Introduction: Chimney Cake
How about a barbecue dessert recipe that starts with the instruction: „drink a few cans of beer”? This is just what is going to happen here. It is the cans that we need to make this fabulous dessert. Chimney cake (kürtőskalács) is a pastry that originates from Middle-Europe (some say Hungary, but there are other opinions as well) made traditionally on open fire, not something normally made in the oven and adapted to outdoor cooking. The name of the cake most probably comes from its shape.
I guess I have to warn you that this stuff is seriously addictive with its crisp exterior and soft texture inside with vanilla added to the dough and double - coated with sugar and cinnamon … I think the joyful expression on the face of the lucky one who managed to put his hands on the first piece ready, says it all.
It’s the kind of food that you taste once and can’t wait until next time. Nowadays it is sold throughout the year, it is a typical street food go – along treat. For me, eating it is closely linked to Christmas because when I was a child, this was the only time you could get it. Chimney cake bakers regularly showed up at Christmas fairs with their mobile baking apparatus. People were attracted by the scent of cinnamon and vanilla. Somehow it did not occur to us that it could in fact be made at home and as a matter of fact also in the oven (lacking the rich aroma of open fire smoke in that case, but it will still be delicious).
Step 1: You'll Need
(for 6 0.33 l can sized cakes)
For the dough:
- 500 g all-purpose flour
- 230 ml lukewarm milk
- 7 g active dry yeast
- 75 g sugar
- 1 egg
- 1 egg yolk
- 1/4 teaspoon vanilla extract or replace 2 tablespoons sugar with vanilla sugar)
- 5 g salt (1/2 teaspoon, roughly)
- 50 g softened butter
- 3-4 tablespoons flour for dusting
- 100 g melted butter
- 150 g caster sugar
- 3 tsp cinnamon
- empty beer cans (1 per mold, depending on how many helping hands you have to cook them and how many fit comfortably on your barbecue)
- Barbecue skewers (made of metal, the same number as cans)
- aluminum foil (thick)
- cooking spray
- stand mixer
- rolling pin
- pizza cutter
- cooking spray
Step 2: Craft Time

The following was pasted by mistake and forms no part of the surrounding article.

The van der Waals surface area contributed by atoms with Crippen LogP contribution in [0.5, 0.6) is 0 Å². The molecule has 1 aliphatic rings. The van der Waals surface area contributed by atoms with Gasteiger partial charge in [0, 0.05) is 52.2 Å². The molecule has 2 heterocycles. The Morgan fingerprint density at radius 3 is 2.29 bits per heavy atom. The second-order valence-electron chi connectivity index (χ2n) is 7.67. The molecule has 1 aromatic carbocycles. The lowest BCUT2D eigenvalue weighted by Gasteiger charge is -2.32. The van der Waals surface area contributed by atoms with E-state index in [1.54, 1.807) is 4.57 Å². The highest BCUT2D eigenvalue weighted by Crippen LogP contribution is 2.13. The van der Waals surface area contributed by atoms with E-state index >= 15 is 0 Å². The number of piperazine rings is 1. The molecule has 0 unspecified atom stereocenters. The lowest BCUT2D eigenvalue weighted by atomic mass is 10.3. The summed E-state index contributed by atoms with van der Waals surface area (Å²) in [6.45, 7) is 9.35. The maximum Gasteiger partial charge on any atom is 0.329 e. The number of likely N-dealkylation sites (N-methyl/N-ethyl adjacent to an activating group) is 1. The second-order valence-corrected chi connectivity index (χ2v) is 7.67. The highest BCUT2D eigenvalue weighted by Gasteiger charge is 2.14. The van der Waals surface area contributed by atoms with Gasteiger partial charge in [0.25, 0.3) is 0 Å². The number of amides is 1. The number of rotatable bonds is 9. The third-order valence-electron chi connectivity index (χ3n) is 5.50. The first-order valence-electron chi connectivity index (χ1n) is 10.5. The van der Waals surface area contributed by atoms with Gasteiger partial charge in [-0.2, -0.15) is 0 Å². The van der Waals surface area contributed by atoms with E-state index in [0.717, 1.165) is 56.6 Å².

Take an empty can, poke the skewer through the top and bottom (or have your son to do it) and wrap the whole thing tightly with tin foil.
Step 3: Proof the Yeast
Measure the flour into the mixing bowl of the stand mixer (it can be knead by hand but a stand mixer makes life so much easier).
Make a well in the middle, add a tablespoon of sugar and the yeast, pour in one third of the milk.
Sprinkle a little flour on top of the milk.
Cover with a kitchen towel and set it aside for about 10 minutes until the yeast bacteria start working, You will see cracks on the surface of the flour sprinkled over.
Step 4: Knead the Dough
Add the rest of the ingredients of the dough, save for the butter and mix with the dough hook until it starts to come together.
Add the softened butter and keep kneading the dough until it becomes smooth, almost shiny. (It took me about 4 minutes in the Kitchenaid.)
Scrape it onto the lightly floured counter and form it into a ball then put it back into the bowl (lightly dusted with flour).
Cover with a piece of clingfilm or kitchen towel and leave to rise for 1 hour or 1 hour and a half depending on temperature until it doubles in size.
Step 5: Fire!
Set up your barbecue as usual,.. like I usually ask my husband to do it. It is very important to wait until the charcoals start to get ashy otherwise the heat will be too strong and the cake would get burnt on the outside without cooking thoroughly on the inside.
Step 6: Pastry Ribbons
Once your dough doubled in size, dump it out of the bowl onto the floured countertop,
Press the air out of it with your fist, then roll it (preferably into a rectangle shape) about 2 mm thin. Cut it into 2 cm wide ribbons with a pizza cutter (or a sharp knife).
Step 7: Shaping
Spray your mold with cooking spray (if you use it multiple times, then each time).
Take a strip of dough and, beginning at one end of the can, spiral the dough around the can without gaps, but not overlapping. If the dough strip is not long enough to cover the whole can, no problem, take the next one and carry on (overlapping the end of the previous and the start of the next, pushing them together a bit as seen in picture 2. Keep wrapping until the can is covered.
Lightly roll the wrapped mold on the counter (pic 4.) to press the dough on the can.
Brush melted butter on top and dust with sugar and cinnamon mixture (or roll the cake into the mixture).
Step 8: Bake
Rest the end of the skewer on the rim of the barbecue and hold the other end, turn it once in a while until the sugar caramellizes and it gets golden brown all over. It took me about 7-8 minutes with a roughly 10 cm distance between the top of the charcoal and the bottom of the cake . Pay close attention not to burn it.
When it's done, wait a couple of minutes (so that you won't burn your hands) then gently slide the cake from the mold.
Brush some more butter, sprinkle with a little more sugar and cinnamon mixture.
Step 9: Enjoy!
We eat it warm. It does not really have the time to get cold :-)
First Prize in the
Outdoor Cooking Speed Challenge
1 Person Made This Project!
- kissste made it!